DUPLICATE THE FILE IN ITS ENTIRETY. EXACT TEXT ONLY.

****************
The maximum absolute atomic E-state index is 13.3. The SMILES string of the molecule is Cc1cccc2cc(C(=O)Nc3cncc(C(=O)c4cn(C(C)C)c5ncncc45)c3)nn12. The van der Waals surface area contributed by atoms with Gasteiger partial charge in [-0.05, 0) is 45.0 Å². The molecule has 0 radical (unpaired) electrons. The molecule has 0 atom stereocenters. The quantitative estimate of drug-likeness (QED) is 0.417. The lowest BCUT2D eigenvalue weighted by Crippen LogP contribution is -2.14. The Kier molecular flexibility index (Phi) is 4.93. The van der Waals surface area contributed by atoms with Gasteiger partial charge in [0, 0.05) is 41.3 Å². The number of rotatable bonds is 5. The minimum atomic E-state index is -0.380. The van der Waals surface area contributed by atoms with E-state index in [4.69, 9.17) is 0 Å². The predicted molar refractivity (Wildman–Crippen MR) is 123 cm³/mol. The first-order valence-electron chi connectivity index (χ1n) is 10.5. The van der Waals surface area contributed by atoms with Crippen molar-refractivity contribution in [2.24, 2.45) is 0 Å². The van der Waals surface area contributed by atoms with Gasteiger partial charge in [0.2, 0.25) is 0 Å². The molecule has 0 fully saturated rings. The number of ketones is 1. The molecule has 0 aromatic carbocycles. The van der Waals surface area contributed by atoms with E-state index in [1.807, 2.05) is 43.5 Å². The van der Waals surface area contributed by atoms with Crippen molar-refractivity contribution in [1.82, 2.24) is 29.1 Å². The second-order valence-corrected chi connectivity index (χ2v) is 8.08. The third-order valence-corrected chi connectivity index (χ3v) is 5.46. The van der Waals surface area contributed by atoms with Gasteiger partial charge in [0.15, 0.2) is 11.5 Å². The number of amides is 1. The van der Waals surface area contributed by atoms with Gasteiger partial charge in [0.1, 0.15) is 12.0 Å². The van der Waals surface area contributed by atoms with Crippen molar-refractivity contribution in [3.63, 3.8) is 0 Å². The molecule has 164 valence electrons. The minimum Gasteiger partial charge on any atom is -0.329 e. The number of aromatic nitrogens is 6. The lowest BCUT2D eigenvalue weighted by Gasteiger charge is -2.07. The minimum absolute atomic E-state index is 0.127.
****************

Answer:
The maximum absolute atomic E-state index is 13.3. The SMILES string of the molecule is Cc1cccc2cc(C(=O)Nc3cncc(C(=O)c4cn(C(C)C)c5ncncc45)c3)nn12. The van der Waals surface area contributed by atoms with Gasteiger partial charge in [-0.05, 0) is 45.0 Å². The molecule has 0 radical (unpaired) electrons. The molecule has 0 atom stereocenters. The quantitative estimate of drug-likeness (QED) is 0.417. The lowest BCUT2D eigenvalue weighted by Crippen LogP contribution is -2.14. The Kier molecular flexibility index (Phi) is 4.93. The van der Waals surface area contributed by atoms with Gasteiger partial charge in [0, 0.05) is 41.3 Å². The number of rotatable bonds is 5. The minimum atomic E-state index is -0.380. The van der Waals surface area contributed by atoms with E-state index in [4.69, 9.17) is 0 Å². The predicted molar refractivity (Wildman–Crippen MR) is 123 cm³/mol. The first-order valence-electron chi connectivity index (χ1n) is 10.5. The van der Waals surface area contributed by atoms with Crippen molar-refractivity contribution in [2.24, 2.45) is 0 Å². The van der Waals surface area contributed by atoms with Gasteiger partial charge in [0.2, 0.25) is 0 Å². The molecule has 0 fully saturated rings. The number of ketones is 1. The molecule has 0 aromatic carbocycles. The van der Waals surface area contributed by atoms with E-state index in [1.807, 2.05) is 43.5 Å². The van der Waals surface area contributed by atoms with Crippen molar-refractivity contribution in [1.82, 2.24) is 29.1 Å². The second-order valence-corrected chi connectivity index (χ2v) is 8.08. The third-order valence-corrected chi connectivity index (χ3v) is 5.46. The van der Waals surface area contributed by atoms with Gasteiger partial charge in [0.15, 0.2) is 11.5 Å². The number of amides is 1. The van der Waals surface area contributed by atoms with Gasteiger partial charge in [0.1, 0.15) is 12.0 Å². The van der Waals surface area contributed by atoms with Crippen molar-refractivity contribution in [3.63, 3.8) is 0 Å². The molecule has 164 valence electrons. The minimum Gasteiger partial charge on any atom is -0.329 e. The number of aromatic nitrogens is 6. The lowest BCUT2D eigenvalue weighted by Gasteiger charge is -2.07. The minimum absolute atomic E-state index is 0.127.